Broken bone - rod care; Broken bone - nail care; Broken bone - screw care
Broken bones can be fixed in surgery with metal pins, screws, nails, rods, or plates. These metal pieces hold the bones in place while they heal. Sometimes, the metal pins need to stick out of your skin to hold the broken bone in place.
The metal and the skin around the pin must stay clean to prevent infection.
In this article, any metal piece that is sticking out of your skin after surgery is called a pin. The area where the pin comes out of your skin is called the pin site. This area includes the pin and the skin around it.
You must keep the pin site clean to prevent infection. If the site becomes infected, the pin may need to be removed. This could delay bone healing, and the infection could make you very sick.
Check your pin site every day for signs of infection, such as:
If you think you have an infection, call your surgeon right away.
There are different types of pin-cleaning solutions. The two most common solutions are:
Use the solution that your surgeon recommends.
Supplies you will need to clean your pin site include:
Clean your pin site twice a day. Do not put lotion or cream on the area unless your surgeon tells you it is OK.
Your surgeon may have special instructions for cleaning your pin site. But the basic steps are as follows:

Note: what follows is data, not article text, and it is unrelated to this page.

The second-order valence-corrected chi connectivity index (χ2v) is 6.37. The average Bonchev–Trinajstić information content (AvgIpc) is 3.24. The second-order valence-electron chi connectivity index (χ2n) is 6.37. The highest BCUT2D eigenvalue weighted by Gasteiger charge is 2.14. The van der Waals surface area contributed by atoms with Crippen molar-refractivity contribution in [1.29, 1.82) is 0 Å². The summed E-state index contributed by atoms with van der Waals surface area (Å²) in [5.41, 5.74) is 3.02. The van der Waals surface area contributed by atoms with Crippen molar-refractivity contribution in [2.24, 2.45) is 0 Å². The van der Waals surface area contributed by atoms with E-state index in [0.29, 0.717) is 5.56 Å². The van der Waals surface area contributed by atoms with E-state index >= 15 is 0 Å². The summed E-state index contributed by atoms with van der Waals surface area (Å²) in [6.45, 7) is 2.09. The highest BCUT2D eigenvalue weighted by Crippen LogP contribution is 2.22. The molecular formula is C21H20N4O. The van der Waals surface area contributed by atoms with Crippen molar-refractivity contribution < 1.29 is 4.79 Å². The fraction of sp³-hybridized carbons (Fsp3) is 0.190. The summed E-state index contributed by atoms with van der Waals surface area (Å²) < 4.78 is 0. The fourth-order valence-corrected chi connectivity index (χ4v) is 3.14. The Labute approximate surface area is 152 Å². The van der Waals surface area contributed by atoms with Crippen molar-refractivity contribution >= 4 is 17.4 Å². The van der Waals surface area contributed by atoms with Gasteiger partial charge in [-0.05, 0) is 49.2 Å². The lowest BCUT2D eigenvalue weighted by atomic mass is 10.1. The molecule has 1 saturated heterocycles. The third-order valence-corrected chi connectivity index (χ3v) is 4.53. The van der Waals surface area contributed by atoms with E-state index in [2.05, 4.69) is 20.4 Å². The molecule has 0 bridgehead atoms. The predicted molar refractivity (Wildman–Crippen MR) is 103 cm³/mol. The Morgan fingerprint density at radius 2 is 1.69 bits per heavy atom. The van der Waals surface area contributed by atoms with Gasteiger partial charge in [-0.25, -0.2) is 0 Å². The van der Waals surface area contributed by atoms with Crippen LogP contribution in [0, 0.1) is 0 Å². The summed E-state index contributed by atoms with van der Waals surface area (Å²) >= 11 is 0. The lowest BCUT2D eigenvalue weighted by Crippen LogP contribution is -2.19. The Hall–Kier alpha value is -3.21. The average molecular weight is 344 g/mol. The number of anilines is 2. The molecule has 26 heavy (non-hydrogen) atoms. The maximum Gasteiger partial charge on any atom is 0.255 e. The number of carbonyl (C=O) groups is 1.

For a few days after your surgery you may wrap your pin site in dry sterile gauze while it heals. After this time, leave the pin site open to air.
If you have an external fixator (a steel bar that may be used for fractures of long bones), clean it with gauze and cotton swabs dipped in your cleaning solution every day.
Most patients who have pins can take a shower 10 days after surgery. Ask your surgeon how soon you can shower.
Lethaby A, Temple J, Santy-Tomlinson J. Pin site care for preventing infections associated with external bone fixators and pins. Cochrane Database Syst Rev. 2013;12.
Nettina SM. Musculoskeletal health. Lippincott Manual of Nursing Practice. 9th ed. Philadelphia, PA: Lippincott Williams & Wilkins; 2010:chap 32.
Updated by: C. Benjamin Ma, MD, Assistant Professor, Chief, Sports Medicine and Shoulder Service, UCSF Department of Orthopaedic Surgery. Also reviewed by David Zieve, MD, MHA, Isla Ogilvie, PhD, and the A.D.A.M. Editorial team.
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